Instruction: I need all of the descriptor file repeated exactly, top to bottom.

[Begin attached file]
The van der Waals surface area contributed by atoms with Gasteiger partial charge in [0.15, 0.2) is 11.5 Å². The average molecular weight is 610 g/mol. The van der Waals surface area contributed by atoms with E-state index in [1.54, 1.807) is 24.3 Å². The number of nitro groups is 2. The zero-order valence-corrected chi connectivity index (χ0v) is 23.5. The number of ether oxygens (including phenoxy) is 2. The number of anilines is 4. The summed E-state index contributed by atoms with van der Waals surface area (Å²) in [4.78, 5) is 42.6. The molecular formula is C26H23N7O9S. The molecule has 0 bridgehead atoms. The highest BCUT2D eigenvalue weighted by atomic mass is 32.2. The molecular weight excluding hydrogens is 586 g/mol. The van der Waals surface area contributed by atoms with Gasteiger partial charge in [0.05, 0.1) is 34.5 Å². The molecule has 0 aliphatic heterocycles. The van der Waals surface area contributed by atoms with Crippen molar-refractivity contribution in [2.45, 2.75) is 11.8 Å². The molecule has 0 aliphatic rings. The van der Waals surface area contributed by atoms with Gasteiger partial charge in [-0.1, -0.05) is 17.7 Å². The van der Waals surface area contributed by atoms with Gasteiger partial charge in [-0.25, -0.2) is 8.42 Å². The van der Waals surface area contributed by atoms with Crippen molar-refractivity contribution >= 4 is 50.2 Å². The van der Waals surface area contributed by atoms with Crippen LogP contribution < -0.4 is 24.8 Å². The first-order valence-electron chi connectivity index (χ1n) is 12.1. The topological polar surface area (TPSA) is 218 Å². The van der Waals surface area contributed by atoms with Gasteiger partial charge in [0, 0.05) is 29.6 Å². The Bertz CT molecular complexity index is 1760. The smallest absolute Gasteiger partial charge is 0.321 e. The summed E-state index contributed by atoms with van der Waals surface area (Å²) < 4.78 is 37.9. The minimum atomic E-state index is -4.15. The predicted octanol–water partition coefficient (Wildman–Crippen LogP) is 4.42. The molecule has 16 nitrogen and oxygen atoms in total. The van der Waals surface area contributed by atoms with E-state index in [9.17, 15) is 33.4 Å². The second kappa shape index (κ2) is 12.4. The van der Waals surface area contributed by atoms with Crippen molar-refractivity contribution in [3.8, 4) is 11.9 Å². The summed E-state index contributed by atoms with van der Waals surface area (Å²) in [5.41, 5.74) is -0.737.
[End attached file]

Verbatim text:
The van der Waals surface area contributed by atoms with Gasteiger partial charge in [0.15, 0.2) is 11.5 Å². The average molecular weight is 610 g/mol. The van der Waals surface area contributed by atoms with E-state index in [1.54, 1.807) is 24.3 Å². The number of nitro groups is 2. The zero-order valence-corrected chi connectivity index (χ0v) is 23.5. The number of ether oxygens (including phenoxy) is 2. The number of anilines is 4. The summed E-state index contributed by atoms with van der Waals surface area (Å²) in [4.78, 5) is 42.6. The molecular formula is C26H23N7O9S. The molecule has 0 bridgehead atoms. The highest BCUT2D eigenvalue weighted by atomic mass is 32.2. The molecular weight excluding hydrogens is 586 g/mol. The van der Waals surface area contributed by atoms with Gasteiger partial charge in [0.05, 0.1) is 34.5 Å². The molecule has 0 aliphatic heterocycles. The van der Waals surface area contributed by atoms with Crippen molar-refractivity contribution in [2.45, 2.75) is 11.8 Å². The molecule has 0 aliphatic rings. The van der Waals surface area contributed by atoms with Gasteiger partial charge in [-0.1, -0.05) is 17.7 Å². The van der Waals surface area contributed by atoms with Gasteiger partial charge in [-0.25, -0.2) is 8.42 Å². The van der Waals surface area contributed by atoms with Crippen molar-refractivity contribution >= 4 is 50.2 Å². The van der Waals surface area contributed by atoms with Crippen LogP contribution < -0.4 is 24.8 Å². The first-order valence-electron chi connectivity index (χ1n) is 12.1. The topological polar surface area (TPSA) is 218 Å². The van der Waals surface area contributed by atoms with Gasteiger partial charge in [0, 0.05) is 29.6 Å². The Bertz CT molecular complexity index is 1760. The smallest absolute Gasteiger partial charge is 0.321 e. The summed E-state index contributed by atoms with van der Waals surface area (Å²) < 4.78 is 37.9. The minimum atomic E-state index is -4.15. The predicted octanol–water partition coefficient (Wildman–Crippen LogP) is 4.42. The molecule has 16 nitrogen and oxygen atoms in total. The van der Waals surface area contributed by atoms with E-state index in [9.17, 15) is 33.4 Å². The second kappa shape index (κ2) is 12.4. The van der Waals surface area contributed by atoms with Crippen molar-refractivity contribution in [3.8, 4) is 11.9 Å². The summed E-state index contributed by atoms with van der Waals surface area (Å²) in [5.41, 5.74) is -0.737.